The last piece I wrote was about Brooks Laich (that was met with much criticism). I wrote it about the exact situation we are facing today, something that we all knew was going to happen but something that we wanted to put off for so long.
I will warn you that this content isn’t going to be filled with stats or corsi numbers. No, it’s going to be filled with what Brooks Laich meant.
I almost feel like I owe this to him after the last thing I wrote (something I’m sure you can find buried in the archives) because in essence I truly like Brooks and I feel that all of us as Caps fans owe him a great deal. He and Alex are/were the last remaining players to ever wear the blue, black and gold jerseys. He played every game of his NHL career in Washington – well, all but one. 12 years. 12 years he went out every game and enjoyed it, probably just like he did when he was a kid playing in Canada. He played with true grit but with a smile on his face.
AP Photo/Nick Wass
We all know the stories of him stopping to help change a tire after an elimination game, the constant charitable functions and the numerous appearances every Wednesday on the Sports Junkies. But, these were just surface things, just things that he did, not for the praise, but just because that is the kind of human being he is. After I wrote that article where I said that keeping Brooks and his contract was near impossible, I had the honor of being chosen as a season ticket holder to walk a Caps player down the “red carpet” on opening day – wouldn’t you know it, the organization (by sheer luck of the draw) chose me to walk Brooks Laich down that red carpet. It was one of those occurrences in life that make you chuckle because here I was escorting a guy into the Verizon Center who a week before I said would more than likely be traded.
I have met Brooks multiple times in settings that were not a fan on player setting and he was one of the best guys to have around. He was personable, fun and always made you feel like he genuinely cared about what he was asking you. I think it was this that endeared him to so many fans for so long. It was almost as if we were giving him a pass because we knew what he brought to the table. Being a great locker room guy and an even better teammate far outweighed the setbacks in his game. At least, we wanted it to, but it only could for so long.
Sports are hard guys. We live and die by these guys in red sweaters, chasing a black frozen piece of rubber, trying to get it into the back of a net. We live and die by every goal for and every goal against; every win and every loss; every so close moment and every moment that was so far away. We idolize these players and cheer for them (some of you boo your home team which I will never understand), encouraging them to skate faster, hit harder and play better. I don’t think I did this anymore than with Brooks Laich and, I think a lot of us did. We wanted him do well so we could keep him around because we wanted him to be here for the good times. The good times that he helped construct as a core pillar in the group.
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12 years. 12 years, 5 head coaches, 133 goals, 191 assists, 324 points and 742 games all with the Caps. I hate to say that it’s almost like we chewed him up and spat him out but at this point it feels that way. For a player to give us so much we dump him when we are close. If we happen to make a Cup run(knocking on all the wood I can find) everyone should know that Brooks would get his name on the cup because he has played 41 games this season. While this is great, it still leaves that bottomless pit feeling in my stomach because he won’t be able to hoist it. You could say that Brooks Laich built this team just as much as the organization.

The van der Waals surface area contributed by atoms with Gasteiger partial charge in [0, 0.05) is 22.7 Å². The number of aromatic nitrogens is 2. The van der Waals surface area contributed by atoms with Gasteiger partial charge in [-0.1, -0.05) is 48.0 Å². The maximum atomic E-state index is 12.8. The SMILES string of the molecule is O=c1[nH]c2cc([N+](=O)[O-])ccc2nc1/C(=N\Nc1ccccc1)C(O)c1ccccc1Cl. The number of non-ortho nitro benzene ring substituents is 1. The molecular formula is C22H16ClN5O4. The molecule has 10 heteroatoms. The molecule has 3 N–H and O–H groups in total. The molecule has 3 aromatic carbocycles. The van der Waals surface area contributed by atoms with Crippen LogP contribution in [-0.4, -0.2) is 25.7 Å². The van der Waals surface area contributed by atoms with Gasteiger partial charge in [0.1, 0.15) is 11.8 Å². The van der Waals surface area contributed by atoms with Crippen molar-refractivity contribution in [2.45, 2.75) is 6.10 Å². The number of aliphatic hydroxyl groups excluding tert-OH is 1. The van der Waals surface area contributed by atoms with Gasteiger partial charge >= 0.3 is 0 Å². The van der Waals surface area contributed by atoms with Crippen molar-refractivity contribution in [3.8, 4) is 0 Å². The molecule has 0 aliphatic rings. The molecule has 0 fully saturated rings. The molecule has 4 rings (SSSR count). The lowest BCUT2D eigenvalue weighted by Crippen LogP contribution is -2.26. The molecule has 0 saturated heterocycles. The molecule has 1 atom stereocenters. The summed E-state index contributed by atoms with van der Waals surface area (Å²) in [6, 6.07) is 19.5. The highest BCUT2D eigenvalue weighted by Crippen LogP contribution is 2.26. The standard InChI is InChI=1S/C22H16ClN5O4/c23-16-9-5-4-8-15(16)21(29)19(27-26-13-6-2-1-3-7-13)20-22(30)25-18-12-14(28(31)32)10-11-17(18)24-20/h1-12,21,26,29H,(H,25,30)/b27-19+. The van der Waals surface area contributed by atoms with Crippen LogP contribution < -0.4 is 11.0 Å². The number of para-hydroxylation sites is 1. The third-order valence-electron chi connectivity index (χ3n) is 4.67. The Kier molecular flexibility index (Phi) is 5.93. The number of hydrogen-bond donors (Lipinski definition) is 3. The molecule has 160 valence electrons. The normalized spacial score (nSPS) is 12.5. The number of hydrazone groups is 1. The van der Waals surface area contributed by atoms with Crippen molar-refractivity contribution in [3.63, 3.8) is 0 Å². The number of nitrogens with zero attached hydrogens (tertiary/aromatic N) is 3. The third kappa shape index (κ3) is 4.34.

He was here when we were bad and rebuilding, and he had been here on our ultimate climb. He was the Caps in DC and it almost feels like fans forget that he was once a top guy – which landed him the contract that doomed him last night. He was on the top line at times; scored 20 goals in a season multiple times; he was, a great player, he is a great player.
This isn’t easy – saying goodbye. Most of us would make terrible GMs because this is the type of decision we could never make. This is the type of decision McPhee could never make. We have to give it to MacLellan though, he made a tough move for him to try to better the organization. While I respect this move, it will take a while for it to feel alright, for it to feel real. I fear that losing a guy like Brooks will hurt the locker room and the team for the simple fact that he is no longer there. I hope it doesn’t, but time will tell.
Wednesday night Brooks will make his short return to the Verizon Center in a white and blue sweater that doesn’t say Capitals on it for the first time in 12 years. I will be wearing my Laich jersey one last time before I put it away forever like we all have for the likes of Green, Semin, Knuble and so many others. It will be a somber day for sure but one that everyone will move past.
All I hope is that on Wednesday Brooks Laich gets the ovation and respect he deserves for the last 12 years.
Thank you Brooks – a lot of teams are lucky to have a superstar but not all are lucky to have a Brooks Laich.
By Chris McIntosh
I think he would have to play a certain amount of playoff games as well to have his name on the Cup
I read he just needs 41 games (half a season) and he gets his name on cup. But we are getting ahead of ourselves.
McPhee dumped Boudreau. He was just as brilliant and stupid as MacClellan. You don’t dump a guy after 12 years when you’re about to win a Championship, I don’t care about the money or salary cap, it’s just the WRONG thing to do. There are times in Life when you have to do what is right for PEOPLE, and not just your wallet.
Even if it means winning a Stanley Cup?